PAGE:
Managing maturing resorts – ideas from ARDA New England Meeting

By Gordon McClendon

                  SPI Software recently sent me to attend the ARDA New England meeting held in Providence, RI. This was a terrific day of listening to speakers, learning about new ways to help your resort stay competitive and your owners satisfied.  One especially inspiring session sought to pool the minds of more than 130 industry professionals to brainstorm ideas to address issues affecting older resorts. The ARDA staff later collated and organized those ideas, as follows:

Managing unused inventory and developing new revenue streams

•Offering vacation packages at discounted rates through social media to sell out rooms.

•Support and create active rental of unused and defaulted inventory and recognize operating like a hotel; provide inventory to existing owners.

•Work with local hotels; Twitter feed excess inventory; Groupon

Innovative sales and marketing techniques

•Family and Friend give-away programs—upgrade later.

•Sell to club that needs to balance its inventory.

•Get inventory into rental program for in-house sales.

•Sales team on site—small or large. Need consumer financing. Points-based vacation club,

•Second generation owners off-season inventory discounts.

•Aggressive owner contact strategy: reach out to owners proactively—push/invite owners to use off-season which frees up better inventory in price = new revenue.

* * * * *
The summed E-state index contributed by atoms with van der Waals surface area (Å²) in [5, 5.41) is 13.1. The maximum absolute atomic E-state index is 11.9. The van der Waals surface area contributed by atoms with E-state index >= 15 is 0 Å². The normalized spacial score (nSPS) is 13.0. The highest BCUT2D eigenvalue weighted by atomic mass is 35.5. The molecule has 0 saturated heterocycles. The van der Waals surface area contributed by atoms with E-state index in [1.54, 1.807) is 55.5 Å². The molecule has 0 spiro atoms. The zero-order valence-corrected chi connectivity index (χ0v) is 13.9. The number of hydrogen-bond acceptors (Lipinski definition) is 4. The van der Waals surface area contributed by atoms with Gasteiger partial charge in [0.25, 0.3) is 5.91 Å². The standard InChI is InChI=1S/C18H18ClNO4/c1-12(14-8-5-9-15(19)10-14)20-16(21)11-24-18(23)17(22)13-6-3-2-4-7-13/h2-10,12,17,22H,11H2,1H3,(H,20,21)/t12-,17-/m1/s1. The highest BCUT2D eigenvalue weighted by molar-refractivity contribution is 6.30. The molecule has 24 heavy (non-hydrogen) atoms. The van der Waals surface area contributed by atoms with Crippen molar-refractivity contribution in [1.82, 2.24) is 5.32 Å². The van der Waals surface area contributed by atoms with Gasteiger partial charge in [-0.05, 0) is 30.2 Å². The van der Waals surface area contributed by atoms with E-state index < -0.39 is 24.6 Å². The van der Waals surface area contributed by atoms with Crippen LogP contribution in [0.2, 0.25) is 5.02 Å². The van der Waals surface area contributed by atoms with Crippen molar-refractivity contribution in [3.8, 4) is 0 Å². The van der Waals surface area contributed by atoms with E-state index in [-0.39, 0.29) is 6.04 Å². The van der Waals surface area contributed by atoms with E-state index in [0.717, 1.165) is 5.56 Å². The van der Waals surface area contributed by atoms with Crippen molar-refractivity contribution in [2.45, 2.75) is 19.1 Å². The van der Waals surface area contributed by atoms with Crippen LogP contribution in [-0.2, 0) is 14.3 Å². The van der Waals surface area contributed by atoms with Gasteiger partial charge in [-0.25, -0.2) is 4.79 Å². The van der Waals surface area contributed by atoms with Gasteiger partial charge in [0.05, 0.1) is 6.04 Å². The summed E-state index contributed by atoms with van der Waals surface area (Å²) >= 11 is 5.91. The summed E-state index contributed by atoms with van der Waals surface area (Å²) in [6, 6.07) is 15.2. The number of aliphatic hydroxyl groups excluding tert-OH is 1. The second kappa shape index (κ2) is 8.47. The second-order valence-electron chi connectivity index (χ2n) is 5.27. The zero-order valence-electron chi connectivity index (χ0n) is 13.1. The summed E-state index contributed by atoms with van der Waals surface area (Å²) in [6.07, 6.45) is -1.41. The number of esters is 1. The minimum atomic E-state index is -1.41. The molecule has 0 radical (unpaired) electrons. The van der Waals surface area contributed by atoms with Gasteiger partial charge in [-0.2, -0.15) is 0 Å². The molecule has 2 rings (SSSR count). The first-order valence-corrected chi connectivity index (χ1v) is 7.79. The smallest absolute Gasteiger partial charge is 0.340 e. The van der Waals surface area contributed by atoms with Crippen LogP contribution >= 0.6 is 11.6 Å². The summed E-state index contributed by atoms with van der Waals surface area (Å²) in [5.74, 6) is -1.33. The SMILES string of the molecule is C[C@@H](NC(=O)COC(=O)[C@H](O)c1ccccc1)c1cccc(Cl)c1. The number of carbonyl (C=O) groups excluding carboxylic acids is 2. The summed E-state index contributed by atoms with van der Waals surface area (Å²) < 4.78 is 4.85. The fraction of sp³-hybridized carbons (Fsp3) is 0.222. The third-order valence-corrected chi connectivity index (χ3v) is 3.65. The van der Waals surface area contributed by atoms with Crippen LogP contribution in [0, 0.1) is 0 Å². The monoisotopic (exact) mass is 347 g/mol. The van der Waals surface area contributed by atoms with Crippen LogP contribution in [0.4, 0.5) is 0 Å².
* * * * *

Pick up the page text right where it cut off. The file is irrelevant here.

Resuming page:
•Push rentals. If you have large or small resorts sitting on inventory, get that inventory out to third parties to try and get people staying at the resorts. Once there, the resort can pitch their product and up sell (try it before buying).

•Consolidate product where possible. Second generation no cost transfers with upgraded flexibility added. Internet/Facebook.

•Transfer to younger generation with points product layered on (a $4,000 value). Free transfer. Free stay at resort for next generation to promote interest. Relationship marketing—sports venues, theaters, restaurants, etc.

New fund resources for capital improvements

•Focus on little things—communication. Quantity buys. Leasing. Special access. Vendor terms. Pictures on social network.

•Fee for services—Review existing rules and regulations for revenue-generating opportunities from owners, guest and renters.

•Conventional funding. Bank/lender from industry.

•Conduct long-term reserve studies to accurately project future reserve and replacement needs.

•Lease out HOA space to vendors.

•Engage resort members who may contribute skills, services, or materials in return for accommodations, exchange credits, or maintenance fee credits.

•Effectively communicate long-term capital needs and plans to resort membership to ensure maximum understanding, buy-in, and to seek suggestions and contributions.

•Take advantage of resort infrastructure; host community events on-site to produce revenues, community relations, and resort exposure. For example, farmers’ markets, artist and children’s fairs.

•Determine if the association has land, buildings, or other assets which may be de-annexed and sold.